A lifetime ago (early 1970s), we used to jump rope for five minutes as the warmup at basketball practice. Coach Lane was ahead of his time. 

1. Outstanding players have combinations of elite athleticism, elite size, and elite skill. Players can improve their athleticism and conditioning by jumping rope. 

"Jumping rope showed objective improvement in motor ability in preadolescent soccer players versus control subjects. Children allocated in the EG, received a jump rope training program at the beginning of the soccer training session for a period of 15 min, two days a week. The entire intervention program involved 8 weeks’ in-season from the beginning of October until the end of November (see Table 1). Prior to training, participants were instructed to warm up with general running exercises and dynamic stretching for ten minutes. During the jumping rope training, all the repetitions were guided by metronome rates of 120 rotations per min to ensure equal exercise intensity among children. The Jumping rope intervention consisted of 5 exercises performed with the following order: basic bounce step, double basic bounce step, alternate foot step, scissors step, and double under."

2. Jumping rope improves balance, conditioning, coordination, power, and strength. It's not the best training for vertical jump, but it helps.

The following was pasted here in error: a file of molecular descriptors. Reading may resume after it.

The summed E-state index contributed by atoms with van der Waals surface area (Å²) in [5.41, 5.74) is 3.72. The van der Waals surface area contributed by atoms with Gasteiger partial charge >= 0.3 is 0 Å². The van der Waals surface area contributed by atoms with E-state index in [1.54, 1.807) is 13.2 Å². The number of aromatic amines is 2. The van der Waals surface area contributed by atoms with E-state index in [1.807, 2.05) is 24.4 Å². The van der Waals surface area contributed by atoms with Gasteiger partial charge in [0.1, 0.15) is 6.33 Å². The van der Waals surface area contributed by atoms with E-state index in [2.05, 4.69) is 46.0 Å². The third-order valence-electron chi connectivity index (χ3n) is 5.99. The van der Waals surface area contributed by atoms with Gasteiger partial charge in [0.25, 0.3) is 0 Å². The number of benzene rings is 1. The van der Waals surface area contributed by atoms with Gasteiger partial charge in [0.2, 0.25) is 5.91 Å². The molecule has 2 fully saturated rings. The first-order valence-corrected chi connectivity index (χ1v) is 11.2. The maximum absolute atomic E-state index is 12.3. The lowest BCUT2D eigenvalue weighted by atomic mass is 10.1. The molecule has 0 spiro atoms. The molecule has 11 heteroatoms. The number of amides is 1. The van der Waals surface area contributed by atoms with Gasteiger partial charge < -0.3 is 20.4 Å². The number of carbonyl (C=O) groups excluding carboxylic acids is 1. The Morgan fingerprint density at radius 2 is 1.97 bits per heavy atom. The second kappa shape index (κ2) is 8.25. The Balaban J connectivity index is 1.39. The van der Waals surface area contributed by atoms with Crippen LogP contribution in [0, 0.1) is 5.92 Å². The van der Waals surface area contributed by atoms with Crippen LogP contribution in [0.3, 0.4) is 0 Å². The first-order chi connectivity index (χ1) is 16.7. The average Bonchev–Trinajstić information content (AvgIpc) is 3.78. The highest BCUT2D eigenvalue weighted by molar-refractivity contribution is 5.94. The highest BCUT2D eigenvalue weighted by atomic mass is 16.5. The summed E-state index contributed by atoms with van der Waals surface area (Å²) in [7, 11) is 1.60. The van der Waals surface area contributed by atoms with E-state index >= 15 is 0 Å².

3. Jumping rope burns 10-16 calories per minute. A ten-minute workout daily could potentially reduce about 15 pounds in a year. 

4. Jumping rope offers variety. Pick out a few techniques that appeal to you. 

5. There are inconsistent data on jumping rope and speed. On balance, the data trend toward improvement. I'm a believer. Rope jumping can increase vertical leap.  Researchers have shown gains in maximal oxygen consumption, the purest measurement of cardiovascular fitness, in pre-adolescent males who trained with jump ropes. 

How long should you jump? It depends on your purpose. For modest gains, modest amounts 5-10 minutes per day as part of a workout can suffice. If you want bigger gains, then 20-30 minutes per day are needed. 

Bottom line: Jumping rope is fun, improves balance, coordination, and conditioning, and can be a part of plyometric, strength, and stamina training. Find a regimen that works for you (e.g. 10 minutes of 30 seconds on, 30 seconds off, or something more if we can build up to it). 

Something different, staggered screen into wing ballscreen.

Thursday, March 22, 2018

Backdoor Plays: Define, Diagram, Drill, and Demonstrate on Video

Goal: explain, demonstrate, and train backdoor plays for offensive development.

Ask players to define a "backdoor cut." They should say "a cut to the basketball, then away from the ball." 

Brett Brown explains the drill. In this action, spacing, timing, and acting create the separation. 

From FastModel sports...from Albany

0:45 Backcuts work well against "head turners," against pressure defense, and when defenders simply get out of position. Gordon Hayward is cleared out on the perimeter and being denied two passes away. Ruh roh. 
1:06 LeBron's defender inexplicably leaves and LeBron makes him pay. "Great players play in space.